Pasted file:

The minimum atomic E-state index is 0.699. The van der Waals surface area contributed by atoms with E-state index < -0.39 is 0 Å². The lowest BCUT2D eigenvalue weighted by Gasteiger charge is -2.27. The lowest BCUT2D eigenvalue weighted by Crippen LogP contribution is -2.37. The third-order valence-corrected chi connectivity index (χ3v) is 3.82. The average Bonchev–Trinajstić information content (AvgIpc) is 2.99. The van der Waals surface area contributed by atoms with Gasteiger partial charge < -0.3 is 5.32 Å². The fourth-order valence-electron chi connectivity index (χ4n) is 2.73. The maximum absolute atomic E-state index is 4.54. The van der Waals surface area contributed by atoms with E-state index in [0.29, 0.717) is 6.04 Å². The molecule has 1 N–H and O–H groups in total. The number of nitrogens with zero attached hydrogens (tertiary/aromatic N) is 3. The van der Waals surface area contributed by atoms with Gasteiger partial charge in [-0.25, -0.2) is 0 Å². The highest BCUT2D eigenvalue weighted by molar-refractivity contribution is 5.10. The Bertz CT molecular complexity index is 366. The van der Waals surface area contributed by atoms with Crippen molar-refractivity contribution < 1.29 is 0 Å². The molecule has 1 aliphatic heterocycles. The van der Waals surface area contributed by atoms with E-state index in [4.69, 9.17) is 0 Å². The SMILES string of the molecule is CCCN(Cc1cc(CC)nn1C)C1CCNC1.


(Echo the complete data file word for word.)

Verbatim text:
The minimum atomic E-state index is 0.699. The van der Waals surface area contributed by atoms with E-state index < -0.39 is 0 Å². The lowest BCUT2D eigenvalue weighted by Gasteiger charge is -2.27. The lowest BCUT2D eigenvalue weighted by Crippen LogP contribution is -2.37. The third-order valence-corrected chi connectivity index (χ3v) is 3.82. The average Bonchev–Trinajstić information content (AvgIpc) is 2.99. The van der Waals surface area contributed by atoms with Gasteiger partial charge < -0.3 is 5.32 Å². The fourth-order valence-electron chi connectivity index (χ4n) is 2.73. The maximum absolute atomic E-state index is 4.54. The van der Waals surface area contributed by atoms with E-state index in [0.29, 0.717) is 6.04 Å². The molecule has 1 N–H and O–H groups in total. The number of nitrogens with zero attached hydrogens (tertiary/aromatic N) is 3. The van der Waals surface area contributed by atoms with Gasteiger partial charge in [-0.25, -0.2) is 0 Å². The highest BCUT2D eigenvalue weighted by molar-refractivity contribution is 5.10. The Bertz CT molecular complexity index is 366. The van der Waals surface area contributed by atoms with Crippen molar-refractivity contribution < 1.29 is 0 Å². The molecule has 1 aliphatic heterocycles. The van der Waals surface area contributed by atoms with E-state index in [4.69, 9.17) is 0 Å². The SMILES string of the molecule is CCCN(Cc1cc(CC)nn1C)C1CCNC1.